Originally published at: HOCKEYtalk where the tweets include media and retweet info, etc.
Twitter is an interesting phenomenon, isn't it? Immediate and less intrusive than Facebook which is like reading someone's personnel file, Twitter is like standing next to someone at a party and overhearing little snippets.
I've only had a twitter account for a few days, resisting the pull like one does with dentist visits and break-up dates. To say I find it overwhelming might be stretching it, but only a bit. I do find it immensely fascinating.
Back when I first started out, research meant hours and hours in dusty old libraries and archive vaults, bent over micro-fiche machines, scouring through yellowed newspapers and rifllng through boxes of un-indexed material. Once tasked with finding out all I could about Bobby Hull, I spent three weeks looking in people's attics and going through their old photo albums and driving around Woodstock and St.Catherine's and Belleville, asking old-timers if they remembered him. Many did and it was one of the best few weeks of my life, frankly. I heard some GREAT stories.
All of them would take more than 140 characters to tell. In fact, 140 characters wouldn't even cover the preamble that old-timers like to add to their stories. You have to build your own stories today. Today you get the facts and have to weave the story around them. New rules. Once you get used to them, you can start to see the stories lurking behind the hash tags.
Always and ever interested in the human bit of things, I find Twitter, while not exactly a reliable research vehicle, does provide an amazing insight into the human being behind the name, or in this case, behind the jersey. I was doing some work-work today and had to find some things on Twitter and while I was travelling around, tracking down the feeds I was looking for, I found myself on something of an impromptu link scavenger hunt. Which had nothing to do with the work at hand. That's what the middle of the night is for. That's what I told my editor, anyway.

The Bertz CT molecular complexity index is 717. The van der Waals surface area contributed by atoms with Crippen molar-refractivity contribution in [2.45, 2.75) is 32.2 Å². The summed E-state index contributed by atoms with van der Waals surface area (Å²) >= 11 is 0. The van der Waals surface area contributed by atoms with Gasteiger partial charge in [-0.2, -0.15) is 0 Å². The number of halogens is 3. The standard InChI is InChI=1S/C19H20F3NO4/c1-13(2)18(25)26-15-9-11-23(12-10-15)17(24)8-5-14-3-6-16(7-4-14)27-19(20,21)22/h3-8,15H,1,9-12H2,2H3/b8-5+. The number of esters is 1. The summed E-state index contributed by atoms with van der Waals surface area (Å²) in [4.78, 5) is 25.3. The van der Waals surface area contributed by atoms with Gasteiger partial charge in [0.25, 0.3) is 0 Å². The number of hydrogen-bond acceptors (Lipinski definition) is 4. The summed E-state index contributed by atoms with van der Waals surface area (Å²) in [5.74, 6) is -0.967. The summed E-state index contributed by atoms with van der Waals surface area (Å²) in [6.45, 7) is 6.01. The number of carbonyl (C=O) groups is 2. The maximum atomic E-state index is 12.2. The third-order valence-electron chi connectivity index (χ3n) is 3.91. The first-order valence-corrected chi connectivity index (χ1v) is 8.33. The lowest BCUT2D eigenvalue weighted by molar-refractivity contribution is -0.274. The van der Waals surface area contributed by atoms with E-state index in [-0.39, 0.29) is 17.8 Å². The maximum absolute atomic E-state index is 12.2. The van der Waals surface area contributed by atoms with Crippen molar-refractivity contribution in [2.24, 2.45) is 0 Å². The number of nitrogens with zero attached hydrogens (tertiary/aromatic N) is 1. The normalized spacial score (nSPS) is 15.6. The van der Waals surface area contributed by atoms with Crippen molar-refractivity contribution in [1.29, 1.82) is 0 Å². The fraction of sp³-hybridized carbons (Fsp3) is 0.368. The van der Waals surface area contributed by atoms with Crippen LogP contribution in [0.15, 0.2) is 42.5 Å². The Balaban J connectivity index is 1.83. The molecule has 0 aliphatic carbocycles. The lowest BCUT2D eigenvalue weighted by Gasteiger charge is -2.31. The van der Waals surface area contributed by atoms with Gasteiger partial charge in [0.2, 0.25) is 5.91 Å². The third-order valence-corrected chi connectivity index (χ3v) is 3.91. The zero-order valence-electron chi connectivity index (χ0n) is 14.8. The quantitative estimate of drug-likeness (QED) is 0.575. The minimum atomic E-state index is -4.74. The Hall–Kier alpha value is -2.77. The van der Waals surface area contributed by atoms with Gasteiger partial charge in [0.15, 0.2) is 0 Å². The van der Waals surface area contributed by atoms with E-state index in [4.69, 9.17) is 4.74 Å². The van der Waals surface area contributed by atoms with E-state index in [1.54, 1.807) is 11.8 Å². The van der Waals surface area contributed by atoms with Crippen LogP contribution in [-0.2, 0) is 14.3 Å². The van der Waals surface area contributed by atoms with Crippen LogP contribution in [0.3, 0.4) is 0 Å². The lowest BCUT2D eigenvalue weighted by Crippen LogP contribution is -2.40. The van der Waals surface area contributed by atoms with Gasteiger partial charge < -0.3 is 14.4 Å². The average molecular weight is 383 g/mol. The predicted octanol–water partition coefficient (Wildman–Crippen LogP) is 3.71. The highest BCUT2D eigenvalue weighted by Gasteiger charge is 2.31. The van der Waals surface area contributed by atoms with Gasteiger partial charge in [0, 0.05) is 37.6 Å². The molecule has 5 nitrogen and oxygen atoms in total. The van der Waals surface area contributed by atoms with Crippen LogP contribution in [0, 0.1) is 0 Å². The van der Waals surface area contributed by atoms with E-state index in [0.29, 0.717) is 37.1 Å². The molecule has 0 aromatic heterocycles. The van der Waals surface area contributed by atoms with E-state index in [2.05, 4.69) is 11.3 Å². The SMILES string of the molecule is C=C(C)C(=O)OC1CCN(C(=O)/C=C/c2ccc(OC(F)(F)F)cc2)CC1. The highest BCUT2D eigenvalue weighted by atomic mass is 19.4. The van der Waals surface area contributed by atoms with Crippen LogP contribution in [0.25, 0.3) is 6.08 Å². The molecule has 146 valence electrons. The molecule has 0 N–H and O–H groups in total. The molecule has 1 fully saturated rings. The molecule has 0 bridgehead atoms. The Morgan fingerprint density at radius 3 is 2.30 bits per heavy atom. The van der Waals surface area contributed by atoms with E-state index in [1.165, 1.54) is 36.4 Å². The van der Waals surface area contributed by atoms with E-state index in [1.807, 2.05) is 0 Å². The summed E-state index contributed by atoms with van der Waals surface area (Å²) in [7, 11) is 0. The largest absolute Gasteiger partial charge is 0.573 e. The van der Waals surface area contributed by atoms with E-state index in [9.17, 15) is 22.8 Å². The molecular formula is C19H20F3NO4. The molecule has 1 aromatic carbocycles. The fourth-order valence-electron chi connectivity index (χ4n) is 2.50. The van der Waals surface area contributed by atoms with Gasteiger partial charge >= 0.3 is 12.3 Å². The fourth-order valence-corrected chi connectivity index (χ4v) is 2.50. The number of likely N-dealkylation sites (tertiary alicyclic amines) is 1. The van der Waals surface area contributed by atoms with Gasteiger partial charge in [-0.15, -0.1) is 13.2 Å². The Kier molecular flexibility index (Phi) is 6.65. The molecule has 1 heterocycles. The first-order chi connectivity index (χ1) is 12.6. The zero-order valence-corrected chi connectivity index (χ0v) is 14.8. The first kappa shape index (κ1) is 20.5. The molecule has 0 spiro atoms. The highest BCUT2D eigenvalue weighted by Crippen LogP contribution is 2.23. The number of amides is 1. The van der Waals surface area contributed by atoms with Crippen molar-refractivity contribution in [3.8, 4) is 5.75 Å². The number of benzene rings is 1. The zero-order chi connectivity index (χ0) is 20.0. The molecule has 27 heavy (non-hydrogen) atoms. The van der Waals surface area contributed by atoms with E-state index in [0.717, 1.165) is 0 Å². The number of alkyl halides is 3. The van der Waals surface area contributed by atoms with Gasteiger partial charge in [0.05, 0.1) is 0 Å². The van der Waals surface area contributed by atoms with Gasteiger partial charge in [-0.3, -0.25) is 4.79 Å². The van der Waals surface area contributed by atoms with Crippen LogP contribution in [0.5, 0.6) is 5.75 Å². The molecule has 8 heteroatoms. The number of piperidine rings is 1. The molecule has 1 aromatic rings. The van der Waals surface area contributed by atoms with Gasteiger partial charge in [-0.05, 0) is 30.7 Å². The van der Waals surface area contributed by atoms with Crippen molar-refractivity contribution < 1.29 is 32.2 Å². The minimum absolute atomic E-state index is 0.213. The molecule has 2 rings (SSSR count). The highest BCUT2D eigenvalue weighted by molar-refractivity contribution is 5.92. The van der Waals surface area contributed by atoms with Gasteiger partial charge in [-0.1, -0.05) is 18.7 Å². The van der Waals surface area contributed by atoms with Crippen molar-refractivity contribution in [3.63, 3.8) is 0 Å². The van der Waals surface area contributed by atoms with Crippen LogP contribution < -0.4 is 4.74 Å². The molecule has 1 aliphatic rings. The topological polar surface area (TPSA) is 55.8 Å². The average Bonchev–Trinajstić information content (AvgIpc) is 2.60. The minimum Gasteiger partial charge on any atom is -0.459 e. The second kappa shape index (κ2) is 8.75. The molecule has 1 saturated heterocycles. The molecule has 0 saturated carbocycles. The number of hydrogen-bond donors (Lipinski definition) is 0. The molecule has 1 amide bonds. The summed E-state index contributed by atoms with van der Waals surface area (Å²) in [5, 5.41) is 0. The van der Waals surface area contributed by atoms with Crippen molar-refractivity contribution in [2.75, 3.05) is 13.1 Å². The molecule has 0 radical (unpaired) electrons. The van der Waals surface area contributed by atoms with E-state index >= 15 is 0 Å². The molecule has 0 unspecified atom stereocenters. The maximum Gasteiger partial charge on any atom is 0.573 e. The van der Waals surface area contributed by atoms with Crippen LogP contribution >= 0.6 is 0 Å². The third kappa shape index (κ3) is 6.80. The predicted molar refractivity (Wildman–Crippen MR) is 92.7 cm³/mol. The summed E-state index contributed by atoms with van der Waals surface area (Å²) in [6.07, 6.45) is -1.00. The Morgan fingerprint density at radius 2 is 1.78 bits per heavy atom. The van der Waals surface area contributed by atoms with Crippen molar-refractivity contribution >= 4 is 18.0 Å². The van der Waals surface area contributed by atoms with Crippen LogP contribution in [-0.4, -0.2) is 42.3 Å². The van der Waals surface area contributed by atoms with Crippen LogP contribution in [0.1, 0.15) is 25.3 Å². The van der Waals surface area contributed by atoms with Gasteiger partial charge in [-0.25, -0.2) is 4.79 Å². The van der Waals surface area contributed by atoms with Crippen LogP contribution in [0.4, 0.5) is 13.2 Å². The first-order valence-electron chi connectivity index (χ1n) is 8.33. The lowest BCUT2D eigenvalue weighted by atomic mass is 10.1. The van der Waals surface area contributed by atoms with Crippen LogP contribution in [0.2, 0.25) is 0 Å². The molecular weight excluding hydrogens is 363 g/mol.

In short, I got sidetracked. I started following player's follows and followed-by links and realized that Twitter is like any other social group – full of cliques, insiders, outsiders and hangers on. I know that the rest of the world has known this for some time and that I am definitely late to the party but ... hey ... better late than never.
Twitter is for Kids (and media savvy old folks)
Well, not exactly "kids". And remembering that they are all kids to me. Many of the older players have Twitter accounts but they seem like the kind the nice team PR lady sets up for them and they never use. When they do use them the tweets are very matter-of-fact and informative.
The younger guys, the 25ers and under, grew up with Twitter and they have the sort of comfort with it that removes the stiffness, the sense of "publishing" themselves. The younger they are, the more their Twitter feeds read like the sorts of things they'd say to you as you were driving down the road, headed home from a movie or a game or dinner out. It gives you, the reader, a sense of familiarity ... the good kind.
Some players, like Sidney Crosby, do not tweet. Whether that's brand protection, disinterest or just a lack of time, is hard to say. The ones that do can make for a very interesting surf through the endless and fast-moving twitter master feed.
Here are some of the NHL player tweets I found today that made me smile or shake my head – each one telling me something interesting about the person who tweeted it. And because I am avoiding the work-work I mentioned, I thought I would share.
Due to some formatting limitations at this site, the tweets themselves can't be posted. To see the photos and other details that go with each tweet (which is MUCH more fun), you're better off to read the rest at this article's original home .
James Neal, Crosby's teammate and fondly known as "the Real Deal" has a little fun with #87′s recent breaking news farce. On so many levels, this was cool. They must laugh about this stuff when they get together.
I skipped the line at the DMV 2. Just incase anyone was wondering. — james neal (@jneal_18) August 12, 2013
Taylor Hall, hot-shot forward and captain candidate for the Edmonton Oilers expresses a poignant human emotion when he wonders whether anyone else feels the same way. If it helps, Taylor, no, you are not the only one.
I don't even let Instagram videos play because I can't handle the second hand embarrassment. Am I the only one? — Taylor Hall (@hallsy04) August 10, 2013
Pavel Datsyuk's feed is always interesting. He is either the nicest man in hockey or he's a PR genius. He always ends his tweets with something positive and friendly, like a wave out the car window as he pulls away. Of course, he's pretty used to saying things as he's pulling away.
Ovie! How can you read Ovie's Twitter feed and not love him, just a little. He loves the exclamation point. In fact, everything he says seems exciting and when he's not saying "hahaha" he's using "!!!!". What might be annoying in some people is just downright charming in Ovie.
Andrew Bodnarchuk is addicted to Candy Crush, too! Yay for all of us who feel vaguely ashamed of our game addictions. I once spent an entire pay cheque playing Space Invaders in a bar. Thank the gods there was no Twitter back then,